The 2018 tour celebrates the traditional, distinctive architecture of Chester County with some twists. There is a beautifully restored home in West Vincent Township which is believed to have been deeded to a Revolutionary War soldier in payment for his service. Also on the tour is a meticulously kept stone home with great antiques, rugs and a lovingly-cared for garden.

A spectacularly restored Queen Ann-style home is one of the stops in West Whiteland Township. The home was designed and built in 1851 by Andrew Jackson Downing, a prominent advocate of the Gothic Revival in the United States. The fountains, gardens, mahogany-lined rooms and diamond lead-paned windows of this house are remarkable. When the owner first purchased this property, oil had seeped into the basement and water leaked from the attic down to the first floor. The renovation of the home has returned it to its original, unforgettable state.  Around the corner is a pristine stone R. Brognard Okie house set on a hill with a beautiful stone-banked garage.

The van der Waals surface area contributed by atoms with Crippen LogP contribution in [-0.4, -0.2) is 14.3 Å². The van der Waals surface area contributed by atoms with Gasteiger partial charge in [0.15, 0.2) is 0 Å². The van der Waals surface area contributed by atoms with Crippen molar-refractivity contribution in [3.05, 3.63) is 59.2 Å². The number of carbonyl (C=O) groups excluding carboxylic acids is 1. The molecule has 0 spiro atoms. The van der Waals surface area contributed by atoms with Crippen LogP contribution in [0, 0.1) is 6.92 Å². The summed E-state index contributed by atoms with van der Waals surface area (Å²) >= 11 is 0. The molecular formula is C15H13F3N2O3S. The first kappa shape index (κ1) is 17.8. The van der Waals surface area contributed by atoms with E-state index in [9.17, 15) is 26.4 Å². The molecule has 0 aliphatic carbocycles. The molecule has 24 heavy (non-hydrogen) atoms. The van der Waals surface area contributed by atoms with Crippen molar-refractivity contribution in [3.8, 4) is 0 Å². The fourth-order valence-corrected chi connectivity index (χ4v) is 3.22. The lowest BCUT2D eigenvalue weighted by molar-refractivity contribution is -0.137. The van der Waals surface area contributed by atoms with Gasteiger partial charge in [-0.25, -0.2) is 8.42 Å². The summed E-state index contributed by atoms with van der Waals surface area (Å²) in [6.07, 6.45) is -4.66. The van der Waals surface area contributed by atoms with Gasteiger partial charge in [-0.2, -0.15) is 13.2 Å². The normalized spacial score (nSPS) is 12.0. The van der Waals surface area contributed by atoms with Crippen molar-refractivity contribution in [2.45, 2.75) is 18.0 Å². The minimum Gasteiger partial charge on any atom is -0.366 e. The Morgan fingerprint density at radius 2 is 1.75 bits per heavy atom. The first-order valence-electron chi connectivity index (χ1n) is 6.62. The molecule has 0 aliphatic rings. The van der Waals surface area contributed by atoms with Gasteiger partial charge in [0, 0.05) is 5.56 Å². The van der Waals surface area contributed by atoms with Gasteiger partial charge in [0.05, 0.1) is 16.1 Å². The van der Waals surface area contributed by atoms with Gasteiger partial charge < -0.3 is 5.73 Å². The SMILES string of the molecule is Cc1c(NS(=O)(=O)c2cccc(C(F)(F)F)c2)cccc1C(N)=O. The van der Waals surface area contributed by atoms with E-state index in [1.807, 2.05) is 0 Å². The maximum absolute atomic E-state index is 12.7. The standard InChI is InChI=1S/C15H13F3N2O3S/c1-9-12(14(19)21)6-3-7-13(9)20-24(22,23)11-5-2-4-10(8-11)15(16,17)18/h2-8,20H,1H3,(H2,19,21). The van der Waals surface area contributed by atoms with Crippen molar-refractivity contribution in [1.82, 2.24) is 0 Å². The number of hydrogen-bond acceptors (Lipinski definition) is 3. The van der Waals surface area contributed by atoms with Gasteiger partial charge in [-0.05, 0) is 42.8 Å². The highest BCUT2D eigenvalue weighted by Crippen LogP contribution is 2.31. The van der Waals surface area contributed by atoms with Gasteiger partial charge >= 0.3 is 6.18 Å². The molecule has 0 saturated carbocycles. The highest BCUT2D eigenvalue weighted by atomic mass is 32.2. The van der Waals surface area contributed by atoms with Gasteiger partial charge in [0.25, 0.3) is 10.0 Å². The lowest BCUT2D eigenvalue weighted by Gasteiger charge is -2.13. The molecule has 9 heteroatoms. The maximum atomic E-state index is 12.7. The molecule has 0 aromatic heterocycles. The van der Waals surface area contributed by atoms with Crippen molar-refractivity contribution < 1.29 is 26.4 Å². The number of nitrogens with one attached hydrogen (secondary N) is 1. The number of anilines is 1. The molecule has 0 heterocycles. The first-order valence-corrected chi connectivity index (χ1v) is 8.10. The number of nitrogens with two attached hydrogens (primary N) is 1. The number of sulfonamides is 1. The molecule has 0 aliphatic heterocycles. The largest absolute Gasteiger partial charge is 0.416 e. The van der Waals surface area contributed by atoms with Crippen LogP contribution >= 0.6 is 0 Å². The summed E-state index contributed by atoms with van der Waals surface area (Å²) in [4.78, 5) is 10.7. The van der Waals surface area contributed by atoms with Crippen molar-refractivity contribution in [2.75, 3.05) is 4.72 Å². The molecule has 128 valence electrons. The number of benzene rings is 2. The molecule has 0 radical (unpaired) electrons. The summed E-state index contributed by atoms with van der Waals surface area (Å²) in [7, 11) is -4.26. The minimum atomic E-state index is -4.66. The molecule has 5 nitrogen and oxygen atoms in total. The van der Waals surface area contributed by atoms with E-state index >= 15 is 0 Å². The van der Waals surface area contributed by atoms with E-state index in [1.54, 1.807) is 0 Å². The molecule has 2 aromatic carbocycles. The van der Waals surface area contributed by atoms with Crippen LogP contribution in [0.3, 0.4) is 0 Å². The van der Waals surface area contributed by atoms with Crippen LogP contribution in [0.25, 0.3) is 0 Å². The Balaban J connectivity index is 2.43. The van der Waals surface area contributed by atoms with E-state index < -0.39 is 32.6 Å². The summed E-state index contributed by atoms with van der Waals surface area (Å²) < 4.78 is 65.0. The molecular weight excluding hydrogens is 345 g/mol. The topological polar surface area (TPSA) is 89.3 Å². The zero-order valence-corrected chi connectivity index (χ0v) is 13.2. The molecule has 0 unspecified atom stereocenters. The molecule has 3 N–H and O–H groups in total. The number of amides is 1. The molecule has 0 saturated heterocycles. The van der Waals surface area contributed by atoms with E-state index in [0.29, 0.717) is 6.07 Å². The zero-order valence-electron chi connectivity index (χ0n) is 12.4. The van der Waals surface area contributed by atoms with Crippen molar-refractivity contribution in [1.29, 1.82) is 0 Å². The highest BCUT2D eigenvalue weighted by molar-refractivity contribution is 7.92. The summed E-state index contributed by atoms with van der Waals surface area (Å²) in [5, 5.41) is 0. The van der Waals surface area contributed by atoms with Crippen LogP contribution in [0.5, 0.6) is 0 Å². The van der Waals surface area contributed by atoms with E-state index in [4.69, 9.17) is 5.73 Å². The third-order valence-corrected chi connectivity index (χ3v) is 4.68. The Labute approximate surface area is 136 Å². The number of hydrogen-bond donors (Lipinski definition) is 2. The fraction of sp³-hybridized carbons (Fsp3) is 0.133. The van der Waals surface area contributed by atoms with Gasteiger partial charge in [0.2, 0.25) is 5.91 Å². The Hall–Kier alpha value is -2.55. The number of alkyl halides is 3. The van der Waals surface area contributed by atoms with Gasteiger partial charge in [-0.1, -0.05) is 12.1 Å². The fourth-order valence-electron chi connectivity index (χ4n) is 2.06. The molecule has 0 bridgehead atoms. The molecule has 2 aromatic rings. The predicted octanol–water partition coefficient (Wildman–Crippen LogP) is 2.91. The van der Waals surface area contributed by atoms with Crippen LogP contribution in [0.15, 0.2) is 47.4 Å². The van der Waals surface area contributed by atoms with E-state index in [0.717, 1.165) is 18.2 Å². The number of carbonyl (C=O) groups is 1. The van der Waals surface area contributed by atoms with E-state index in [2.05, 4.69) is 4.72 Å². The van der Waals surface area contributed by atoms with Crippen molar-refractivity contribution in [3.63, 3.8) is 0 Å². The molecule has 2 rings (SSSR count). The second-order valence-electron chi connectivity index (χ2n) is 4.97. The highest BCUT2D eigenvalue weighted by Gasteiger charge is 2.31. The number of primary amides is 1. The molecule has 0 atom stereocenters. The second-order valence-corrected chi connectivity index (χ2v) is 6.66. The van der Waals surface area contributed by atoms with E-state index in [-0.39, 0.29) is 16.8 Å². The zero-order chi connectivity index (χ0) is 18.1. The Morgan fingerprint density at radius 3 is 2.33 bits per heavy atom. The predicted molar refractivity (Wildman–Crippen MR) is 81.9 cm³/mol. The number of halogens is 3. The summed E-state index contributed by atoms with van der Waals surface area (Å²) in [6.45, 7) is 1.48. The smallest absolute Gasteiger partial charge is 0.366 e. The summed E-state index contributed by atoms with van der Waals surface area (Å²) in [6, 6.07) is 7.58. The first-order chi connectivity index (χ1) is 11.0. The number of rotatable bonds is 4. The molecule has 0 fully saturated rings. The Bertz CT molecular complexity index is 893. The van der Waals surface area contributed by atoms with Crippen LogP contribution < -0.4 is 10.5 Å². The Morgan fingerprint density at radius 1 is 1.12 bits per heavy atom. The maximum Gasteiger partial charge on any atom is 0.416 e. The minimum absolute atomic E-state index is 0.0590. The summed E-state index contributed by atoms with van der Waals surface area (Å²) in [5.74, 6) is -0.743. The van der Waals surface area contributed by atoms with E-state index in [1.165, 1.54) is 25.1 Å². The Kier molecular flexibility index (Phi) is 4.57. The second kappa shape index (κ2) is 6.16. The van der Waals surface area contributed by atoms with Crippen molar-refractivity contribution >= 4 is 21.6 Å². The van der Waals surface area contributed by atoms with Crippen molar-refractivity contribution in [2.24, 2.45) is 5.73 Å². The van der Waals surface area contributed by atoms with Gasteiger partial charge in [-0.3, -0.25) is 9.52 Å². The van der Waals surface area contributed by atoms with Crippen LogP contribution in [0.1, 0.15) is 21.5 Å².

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Loch Aerie pre-renovation. My photo.

Loch Aerie Mansion in Frazer will also open its newly revamped doors to the tour this year.  Also featured in East Whiteland? Gunkle Spring Mill!  Gunkle Mill is a nationally registered historical resource. Michael Gunkle built  this his first mill, in 1793. The structure represents post-Revolutionary development in the Great Valley.  By 1872 the mill processed 1,800 tons of flour, feed, corn and oats yearly. At the peak of its productivity, the mill ran 18 hours a day. Gunkle Mill is now owned and cared for by East Whiteland Township. The Mill was placed on the Historic Register in 1978. (Check it out on Library of Congress website HERE.)